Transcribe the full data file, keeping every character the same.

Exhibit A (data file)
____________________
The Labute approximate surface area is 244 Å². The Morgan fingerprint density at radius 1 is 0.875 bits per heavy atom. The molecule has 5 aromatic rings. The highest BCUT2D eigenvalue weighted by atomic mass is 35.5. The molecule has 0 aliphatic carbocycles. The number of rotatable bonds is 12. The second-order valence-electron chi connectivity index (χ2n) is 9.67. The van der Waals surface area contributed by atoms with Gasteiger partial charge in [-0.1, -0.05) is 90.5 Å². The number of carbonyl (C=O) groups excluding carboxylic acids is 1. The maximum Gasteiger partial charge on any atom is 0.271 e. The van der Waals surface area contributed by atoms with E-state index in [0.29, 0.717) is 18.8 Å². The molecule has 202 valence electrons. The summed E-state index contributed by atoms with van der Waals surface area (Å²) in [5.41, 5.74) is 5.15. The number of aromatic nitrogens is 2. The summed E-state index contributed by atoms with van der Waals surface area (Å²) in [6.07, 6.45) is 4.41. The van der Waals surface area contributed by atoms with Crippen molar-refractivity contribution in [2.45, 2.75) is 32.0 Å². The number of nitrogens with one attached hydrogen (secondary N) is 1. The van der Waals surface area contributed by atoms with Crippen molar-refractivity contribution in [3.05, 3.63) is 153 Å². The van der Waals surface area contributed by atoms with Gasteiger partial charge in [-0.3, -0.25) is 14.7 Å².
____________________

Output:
The Labute approximate surface area is 244 Å². The Morgan fingerprint density at radius 1 is 0.875 bits per heavy atom. The molecule has 5 aromatic rings. The highest BCUT2D eigenvalue weighted by atomic mass is 35.5. The molecule has 0 aliphatic carbocycles. The number of rotatable bonds is 12. The second-order valence-electron chi connectivity index (χ2n) is 9.67. The van der Waals surface area contributed by atoms with Gasteiger partial charge in [-0.1, -0.05) is 90.5 Å². The number of carbonyl (C=O) groups excluding carboxylic acids is 1. The maximum Gasteiger partial charge on any atom is 0.271 e. The van der Waals surface area contributed by atoms with E-state index in [0.29, 0.717) is 18.8 Å². The molecule has 202 valence electrons. The summed E-state index contributed by atoms with van der Waals surface area (Å²) in [5.41, 5.74) is 5.15. The number of aromatic nitrogens is 2. The summed E-state index contributed by atoms with van der Waals surface area (Å²) in [6.07, 6.45) is 4.41. The van der Waals surface area contributed by atoms with Crippen molar-refractivity contribution in [2.45, 2.75) is 32.0 Å². The number of nitrogens with one attached hydrogen (secondary N) is 1. The van der Waals surface area contributed by atoms with Crippen molar-refractivity contribution in [3.05, 3.63) is 153 Å². The van der Waals surface area contributed by atoms with Gasteiger partial charge in [-0.3, -0.25) is 14.7 Å².